Nanda Finds God

I promised a picnic for my son, Nanda’s first day of Kindergarten. Just the two of us. I met him at his classroom, said hello, and lifted him for a bear hug. I had our picnic packed into a bag slung over my shoulder. We walked the park green alongside a fence that ran the length of the school, possibly 200 feet or more until we found a cushiony patch of grass. From my bag, I pulled out a cotton tapestry and spread it across the lawn. Nanda sat facing the fence, and I sat with my back to it looking at him. I poured some lemonade from a thermos into two plastic cups. Nanda’s eyes were still fixed on the fence.

“Well, tell me, how was your first day?” I handed him some juice.

“Good.” He grabbed the cup and took a gulp, eyes not meeting mine, still gazing out at the fence or beyond the fence, maybe the schoolyard.

On paper plates, I arranged tuna fish sandwiches, carrot strips, apple slices, celery with peanut butter, and cookies. Not even the cookies grabbed his attention.

“What’s up, little one?” I waved a cookie in front of his face.

Nanda sat quiet, not the usual chatterbox with a mouth full of food.

“Hm.” He glanced over, giggled, and went back to gazing past me.

“Okay. You want to tell me what you are looking at?”

“God.” His pink face gleamed, eyes wild. He smiled and shrugged, lifted his hands into the air, then flopped them into his lap.

I thought the aliens had snatched my boy away and replaced him with a strange replica. My mind raced for what to say. He took a bite of his sandwich, crunched down a celery stick, and laughed. Okay, there he is. He’s back.

“Where is God?” I asked. Puzzled and curious.

Smiling, he tipped his head back and leaned onto his elbows.

“God is on the fence.”

I turned around to gaze at the fence. “I don’t see God.”

Nanda stilled, like trying to hear something in the distance. He sat up, stretched his hands to the sky, spread his arms wide open, and took a deep breath.

“God is on the whole fence, Mama.” He dropped his arms and smiled.

“Oh, well, I suppose that’s true.” I chuckled.

I loved that God sat on the whole fence for my son to see.

A few days earlier, in full-tantrum mode, Nanda insisted on a headstrong battle with me over bedtime. I fireman-carried him to his bedroom. He thrashed and kicked and managed to give me a bloddy nose. I released him to the floor, held onto one of his arms, and told him I’d swat his bottom if he didn’t settle down.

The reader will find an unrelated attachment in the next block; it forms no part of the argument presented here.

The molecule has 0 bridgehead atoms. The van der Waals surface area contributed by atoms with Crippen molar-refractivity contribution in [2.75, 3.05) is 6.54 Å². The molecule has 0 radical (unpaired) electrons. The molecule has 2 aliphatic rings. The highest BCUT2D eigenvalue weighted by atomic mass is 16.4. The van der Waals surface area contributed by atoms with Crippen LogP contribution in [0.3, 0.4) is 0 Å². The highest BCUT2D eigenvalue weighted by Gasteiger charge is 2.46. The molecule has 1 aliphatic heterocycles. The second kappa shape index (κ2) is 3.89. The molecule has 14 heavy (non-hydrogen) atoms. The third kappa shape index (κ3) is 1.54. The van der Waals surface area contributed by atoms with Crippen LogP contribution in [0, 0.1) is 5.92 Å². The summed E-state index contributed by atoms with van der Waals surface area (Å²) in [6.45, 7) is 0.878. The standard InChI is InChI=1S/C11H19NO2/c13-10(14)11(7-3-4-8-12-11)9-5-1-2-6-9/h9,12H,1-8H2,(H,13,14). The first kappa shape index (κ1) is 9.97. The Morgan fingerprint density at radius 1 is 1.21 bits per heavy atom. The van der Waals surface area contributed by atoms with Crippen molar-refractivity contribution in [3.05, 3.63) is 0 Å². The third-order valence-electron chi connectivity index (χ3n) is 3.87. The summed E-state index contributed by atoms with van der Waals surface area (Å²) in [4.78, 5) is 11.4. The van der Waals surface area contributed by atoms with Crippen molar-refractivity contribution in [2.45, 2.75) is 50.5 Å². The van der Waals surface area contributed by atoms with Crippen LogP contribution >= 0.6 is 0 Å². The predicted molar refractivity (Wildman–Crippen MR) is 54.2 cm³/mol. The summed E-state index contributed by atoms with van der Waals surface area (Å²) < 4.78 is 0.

He stopped, pouted, and said, “If you spank me, you will be spanking God. God is in my body.”

“Okay. If you kick me, God is in my body, and he will understand if I spank you.”

Not long after the fence incident, I discovered—after my routine pee at five in the morning—Nanda fully awake, sitting an arm’s length away from the television. He had the volume turned down low. I peeked from the hallway, my son transfixed to a preacher pontificating about our Lord and Savior—Nanda latched onto an evangelistic Christian TV program.

“Good morning,” I said.

He caught me in his periphery, hit the power-off button, and scooted away from the TV. He knew not to be awake so early and not watch television without permission or supervision. I encouraged my kids to be informed, but I had to stop his lone viewing of morning gospels, concerned about what content he might ingest.

I smiled and coaxed him back to my bed to sleep. All tucked in, I kissed his forehead and whispered, “Apparently, God is in our television.”

He smiled, nuzzled his head into my shoulder, closed his eyes, and nodded yes.


by Jane Edberg


Jane Edberg is a published writer working in poetry, flash non-fiction and memoir. She holds a Master of Fine Arts in Studio Arts. She is a retired art professor who taught Art Appreciation, Photography and Design at various Universities and spent twenty years full-time at Gavilan College.  She is currently working on a hybrid memoir of images and prose called “The Fine Art of Grieving” and authors a blog and Facebook page by the same title.








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